So, you kind of say – ohhh, that’s pretty – then you read the title and you are looking at a picture taken at Auschwitz or one taken at the site of the Oklahoma bombing.  It is just this startling feeling of, like, OMG, I just thought a place of utter sadness was so beautiful.  Then you feel totally weird for liking it.  So you go back and look again with the new knowledge and feel super weird, because it is still so hauntingly beautiful.

And by you, I mean me.

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What a profound experience.  The photos are very large.  They are all the same size, framed the same way, which alerts us to the fact that they are equally important.  I just love the concept, the follow through, the process of capturing frame-in-frame shots that are all different, yet remain in harmony.

Here is his artist statement –

“Tourists at iconic sights almost automatically photograph with their smart-phones and cameras. This act becomes more complicated at memorials, sites, and museums that commemorate episodes of mass violence. Over the past few years I have photographed visitors and their screens at many such places. The people in my images are strangers who are mostly unaware of my intention, even though I use a hand-held 1940’s 4×5 press camera. My vintage equipment fits well with thinking about the present in terms of the past.

“Raising a device between oneself and a site of atrocity can be seen as distancing and reductive. However an impulse to manage and diffuse what these places mean is understandable and perhaps necessary. Often the memorials themselves depict the appalling, chaotic events they represent with unwarranted coherence or with the blankness of preserved artifacts. They invite engagement but also obstruct it. The memorials and the photography each suggest questions: how to see these sites; how to empathize with the unknowable experiences of the people who were caught up in the events; how to understand the ways in which past horrors configure our present world; how to live with our knowledge.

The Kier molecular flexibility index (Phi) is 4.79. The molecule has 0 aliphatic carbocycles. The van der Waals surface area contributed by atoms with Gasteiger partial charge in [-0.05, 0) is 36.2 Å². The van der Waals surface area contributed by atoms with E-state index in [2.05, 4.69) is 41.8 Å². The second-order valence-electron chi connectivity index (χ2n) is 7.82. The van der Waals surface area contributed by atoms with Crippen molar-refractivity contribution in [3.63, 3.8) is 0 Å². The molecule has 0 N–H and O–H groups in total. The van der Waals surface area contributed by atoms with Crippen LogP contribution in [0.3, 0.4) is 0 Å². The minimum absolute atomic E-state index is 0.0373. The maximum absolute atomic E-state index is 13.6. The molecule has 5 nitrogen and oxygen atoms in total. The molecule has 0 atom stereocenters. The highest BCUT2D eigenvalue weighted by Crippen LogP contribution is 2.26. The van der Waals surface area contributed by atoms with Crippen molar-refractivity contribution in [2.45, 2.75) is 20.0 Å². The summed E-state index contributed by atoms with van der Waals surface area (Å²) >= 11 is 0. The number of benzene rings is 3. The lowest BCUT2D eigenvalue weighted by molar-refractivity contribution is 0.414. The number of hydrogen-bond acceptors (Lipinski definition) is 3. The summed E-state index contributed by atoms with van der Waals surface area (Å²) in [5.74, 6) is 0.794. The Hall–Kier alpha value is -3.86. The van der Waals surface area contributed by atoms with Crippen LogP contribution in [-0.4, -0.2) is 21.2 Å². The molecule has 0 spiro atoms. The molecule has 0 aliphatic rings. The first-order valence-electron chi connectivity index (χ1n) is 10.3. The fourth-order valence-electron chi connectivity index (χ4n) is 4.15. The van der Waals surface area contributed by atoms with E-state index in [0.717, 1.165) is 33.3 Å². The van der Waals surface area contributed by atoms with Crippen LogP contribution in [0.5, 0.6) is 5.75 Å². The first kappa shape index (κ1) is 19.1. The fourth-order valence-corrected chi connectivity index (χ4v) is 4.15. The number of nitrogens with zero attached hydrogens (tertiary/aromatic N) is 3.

— Ben Altman, March 2016″

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When I was in Jersey City, NJ, I took a picture at the memorial they have honoring the New Jersey residents who died in the Twin Towers.  It is two walls of granite with names on each side and when you walk through towards the waterfront, the Freedom Tower sits between them in your sight line.  It is an emotional experience to stand there and witness.  As a tourist, I took a picture exactly the way Ben Altman explained in his statement.  But my photographs contain my own reflection. I guess in this way, I become one with my empathy and that is a good thing.  Altman’s detachment invites the viewer inside in a way that allows us to see the light of beauty in darkness.

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For more information on Ben Altman, find his website here.

 

Combo Lesson

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Studio in Art is one of those jack-of-all-trades courses.  I cover drawing, painting, sculpture, ceramics and technology.  I teach still life, landscape, portrait and abstract concepts as well, so it is a little bit of everything.

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Every so often I do this sculpture/installation/photography project based on the work of American artist Sandy Skoglund.  I love how this lesson has so many concepts all rolled into one.

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First, students create the armature then plaster and paint a rat sculpture.  I’ve always done it with rats because they can be simplified and look both uniform and unique – usually students create a tail that makes their rat easy to identify in a “police line-up” of rats, lol.

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I usually give students a small Gatorade bottle then show them how to add newspaper or paper towels and masking tape to shape the armature, adding tagboard for ears and aluminum foil for the tail. This year I drank a bunch of Simply Orange and Simply Cranberry and we used those bottles to make giant-sized rodents.